Background: Patients with back pain can show one or more features of spinal osteoarthritis (OA), such as morning stiffness, limited or painful range of motion (ROM), and lumbar disc degeneration (LDD). However, it has not been investigated whether these features are prognostic of long-term back pain. Objectives: This study assessed whether spinal morning stiffness, ROM and LDD are prognostic factors for back pain after 1 year in older adults with back pain. Methods: This prospective observational study (BACE cohort) included patients aged > 55 years visiting a general practitioner for a back-pain episode. Baseline patient-reported morning stiffness, physical examined ROM and radiographic LDD features (i.e., multilevel osteophytes and disc space narrowing) were analysed as potential prognostic factors in unadjusted and adjusted regression models with the outcomes of persistent back pain (yes/no) and back pain severity after 1-year follow-up. Results: This study included 543 patients with mean (SD) age 67 (8) years, 59% female, and 62% reporting back pain at 1-year follow-up. When studied in separate adjusted models, persistent back pain was associated with morning stiffness > 30 min (OR 3.0, 95%CI 1.3; 5.5), restricted lateroflexion (OR 1.8, 95%CI 1.0; 3.2), pain during rotation (OR = 1.7, 95%CI 1.0; 2.9), multilevel osteophytes (OR 2.4, 95%CI 1.4; 4.1), and multilevel disc space narrowing (OR 1.5, 95%CI 0.9; 2.4). When investigated in the same adjusted model, persistent back pain remained associated with only morning stiffness > 30 min (OR 2.4, 95%CI 1.0; 3.9), pain during rotation (OR 1.6, 95%CI 0.9; 2.8), and multilevel osteophytes (OR 2.1, 95%CI 1.2; 3.7). The same spinal OA-related features were associated with back pain severity. Conclusions: Spinal morning stiffness, painful rotation, and multilevel osteophytes are prognostic factors for persistent back pain and back pain severity after 1 year. Evaluating these clinical and radiographic features of spinal OA could help clinicians identify older patients who will experience long-term back pain.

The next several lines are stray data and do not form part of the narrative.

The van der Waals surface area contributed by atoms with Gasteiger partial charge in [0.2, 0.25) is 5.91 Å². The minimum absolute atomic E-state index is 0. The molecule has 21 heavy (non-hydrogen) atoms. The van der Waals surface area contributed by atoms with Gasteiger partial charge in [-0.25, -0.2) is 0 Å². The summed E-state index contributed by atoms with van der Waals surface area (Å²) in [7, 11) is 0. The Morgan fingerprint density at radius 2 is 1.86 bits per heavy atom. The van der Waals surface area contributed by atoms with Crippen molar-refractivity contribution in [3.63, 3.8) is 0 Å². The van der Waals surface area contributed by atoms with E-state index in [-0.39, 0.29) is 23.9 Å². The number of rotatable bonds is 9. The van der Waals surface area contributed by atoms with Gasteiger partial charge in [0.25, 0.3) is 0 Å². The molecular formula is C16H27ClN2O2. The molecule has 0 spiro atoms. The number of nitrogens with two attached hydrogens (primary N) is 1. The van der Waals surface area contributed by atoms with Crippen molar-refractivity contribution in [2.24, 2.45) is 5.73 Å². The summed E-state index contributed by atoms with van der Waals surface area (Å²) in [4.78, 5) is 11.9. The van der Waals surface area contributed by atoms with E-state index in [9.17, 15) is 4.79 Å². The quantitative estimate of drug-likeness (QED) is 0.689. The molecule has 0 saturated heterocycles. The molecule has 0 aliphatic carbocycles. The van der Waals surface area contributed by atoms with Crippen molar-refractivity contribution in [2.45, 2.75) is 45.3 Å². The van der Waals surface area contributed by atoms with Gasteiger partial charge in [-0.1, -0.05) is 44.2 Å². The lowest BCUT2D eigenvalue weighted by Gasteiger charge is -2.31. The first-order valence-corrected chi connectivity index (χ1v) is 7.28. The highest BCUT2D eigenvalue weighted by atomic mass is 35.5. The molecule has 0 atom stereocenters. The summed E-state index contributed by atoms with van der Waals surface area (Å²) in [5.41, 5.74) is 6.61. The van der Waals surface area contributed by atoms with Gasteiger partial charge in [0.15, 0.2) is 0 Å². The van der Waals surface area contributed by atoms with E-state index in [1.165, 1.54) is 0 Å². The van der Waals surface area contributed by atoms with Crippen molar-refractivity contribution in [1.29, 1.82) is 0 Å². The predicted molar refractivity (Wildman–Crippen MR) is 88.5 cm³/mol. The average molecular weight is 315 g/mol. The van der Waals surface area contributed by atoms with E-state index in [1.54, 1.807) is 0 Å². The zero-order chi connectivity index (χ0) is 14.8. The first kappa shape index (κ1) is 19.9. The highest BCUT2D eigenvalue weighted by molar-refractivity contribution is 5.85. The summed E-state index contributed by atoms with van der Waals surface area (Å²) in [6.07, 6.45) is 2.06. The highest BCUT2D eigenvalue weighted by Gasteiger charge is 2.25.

, , , , , ,,
Annals of Physical and Rehabilitation Medicine
Department of General Practice

van den Berg, R. (Roxanne), Chiarotto, A, Enthoven, W.T.M, de Schepper, E.I.T, Oei, E.H.G, Koes, B.W, & Bierma-Zeinstra, S.M. (2020). Clinical and radiographic features of spinal osteoarthritis predict long-term persistence and severity of back pain in older adults. Annals of Physical and Rehabilitation Medicine. doi:10.1016/